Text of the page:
But his captain was desperate and felt he had nowhere to turn. With Stuart Broad injured and other options unappealing, Anderson was asked, once again, to deliver another spell for his team. The man who has, since the start of the 2010-11 series, bowled more deliveries in Test cricket than any seamer from any nation was, as a result of his fitness, his consistency and his skill, punished, mauled and humiliated. He deserved better.
The dismissal of Kevin Pietersen
Magnificent and maddening, brilliant and infuriating, Kevin Pietersen is hero and villain wrapped in one. With a series to save and a job to do, most batsmen would have taken the opportunity offered by the placement of a long-on to push for singles and occupy the crease.
But not KP. This was the man who responded to England's challenge at The Oval in 2005 with a barrage of hooks and pulls and drives and flicks that could, on another day, have ended in the hands of outfielders. It was the man who, in Mumbai in 2012, responded to the dominance of India's spinners with one of the most perfect, unorthodox innings the game has seen. He has never been governed by convention.
So instead of playing the percentages, instead of taking the safe, sensible option, he tried to hit Nathan Lyon over the man positioned at long-on for the stroke. He had already played the shot once and smashed it into the stand. Perhaps he thought, if he could do so again, he would hit Lyon off his length and disrupt Australia's plans. Perhaps he didn't think at all.
Either way, the end result looked ugly. Pietersen was caught at long-on and Australia hammered another nail into England's coffin. Maybe Pietersen had passed them the hammer.
It is hard to defend such a stroke. But was it worse than Ian Bell's uppercut? Or the hook with which Cook was dismissed in Adelaide? Probably not. But he to whom much is given, much is expected and there are times when Pietersen seems not to make full use of his talents.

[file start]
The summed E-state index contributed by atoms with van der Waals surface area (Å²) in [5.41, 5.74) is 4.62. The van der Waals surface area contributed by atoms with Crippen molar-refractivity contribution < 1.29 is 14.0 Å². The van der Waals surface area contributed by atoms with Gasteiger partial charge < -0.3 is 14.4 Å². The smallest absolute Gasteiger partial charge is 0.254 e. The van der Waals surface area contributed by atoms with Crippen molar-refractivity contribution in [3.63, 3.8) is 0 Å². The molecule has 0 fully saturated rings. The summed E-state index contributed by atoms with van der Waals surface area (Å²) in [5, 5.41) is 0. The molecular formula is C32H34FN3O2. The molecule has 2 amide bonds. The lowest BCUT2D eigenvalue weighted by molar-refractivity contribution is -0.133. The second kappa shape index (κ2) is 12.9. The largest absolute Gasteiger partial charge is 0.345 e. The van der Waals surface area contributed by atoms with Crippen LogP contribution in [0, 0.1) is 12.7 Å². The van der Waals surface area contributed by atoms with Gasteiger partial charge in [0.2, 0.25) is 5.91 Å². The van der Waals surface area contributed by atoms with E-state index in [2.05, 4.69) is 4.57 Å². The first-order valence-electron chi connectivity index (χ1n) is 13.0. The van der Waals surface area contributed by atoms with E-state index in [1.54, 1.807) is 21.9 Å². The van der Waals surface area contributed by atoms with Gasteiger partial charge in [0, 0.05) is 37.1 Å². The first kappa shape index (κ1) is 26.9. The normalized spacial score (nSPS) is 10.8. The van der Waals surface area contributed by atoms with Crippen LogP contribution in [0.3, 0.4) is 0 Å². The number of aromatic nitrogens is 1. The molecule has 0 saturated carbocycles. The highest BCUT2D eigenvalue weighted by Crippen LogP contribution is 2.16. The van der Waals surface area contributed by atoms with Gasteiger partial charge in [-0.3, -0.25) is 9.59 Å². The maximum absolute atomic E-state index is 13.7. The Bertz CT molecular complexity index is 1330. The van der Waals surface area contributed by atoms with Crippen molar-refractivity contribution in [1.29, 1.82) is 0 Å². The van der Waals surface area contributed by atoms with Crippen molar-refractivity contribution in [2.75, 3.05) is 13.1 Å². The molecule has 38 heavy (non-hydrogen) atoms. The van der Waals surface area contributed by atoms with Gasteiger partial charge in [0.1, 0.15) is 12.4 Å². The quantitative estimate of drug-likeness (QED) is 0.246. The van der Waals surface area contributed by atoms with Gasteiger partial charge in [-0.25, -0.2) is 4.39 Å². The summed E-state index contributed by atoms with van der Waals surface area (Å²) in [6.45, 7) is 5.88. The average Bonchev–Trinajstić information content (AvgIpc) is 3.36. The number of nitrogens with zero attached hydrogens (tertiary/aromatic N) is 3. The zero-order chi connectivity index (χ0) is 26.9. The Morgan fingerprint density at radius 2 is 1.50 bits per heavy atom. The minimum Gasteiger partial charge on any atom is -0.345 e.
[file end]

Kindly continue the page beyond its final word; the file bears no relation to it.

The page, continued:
England in the field
If fielding is the window to the soul of a side - and it very often is - then England really are a broken, dispirited rabble. There were moments when they resembled slapstick comedians more than finely-tuned athletes. To see a fielder as able as Bell drop a chance a well-trained labrador might have taken was to see a side in obvious disarray.
There were other painful moments. Tim Bresnan took a magnificent, diving catch at long-off only to fall over the boundary. But perhaps the nadir came when Bell and Anderson, as good fielders as England have, demonstrated the depth to which their confidence had fallen by leaving a chance lobbed up by George Bailey to one another. As if the basic failure in discipline and technique was not bad enough, England had to contend with the sight of the Australian dressing room bursting into laugher as the ball fell to earth. England's humiliation was complete.
Stuart Broad in the nets
The sight of Broad hobbling around attempting to practise batting summed up the hopeless situation in which England find themselves. In normal circumstances, Broad might be expected to rest his injured right foot with a view to regaining fitness ahead of the Melbourne Test. But such is his side's plight that he is highly likely to be forced to the crease early on the final day in a last, desperate chance to save this game. With runners no longer allowed and the risk of further injury possible, the move represents a gamble from England. A gamble that has almost no chance of success. But it is the only card England have left to play and as Bob Dylan put it, when you got nothing, you got nothing to lose.
George Dobell is a senior correspondent at ESPNcricinfo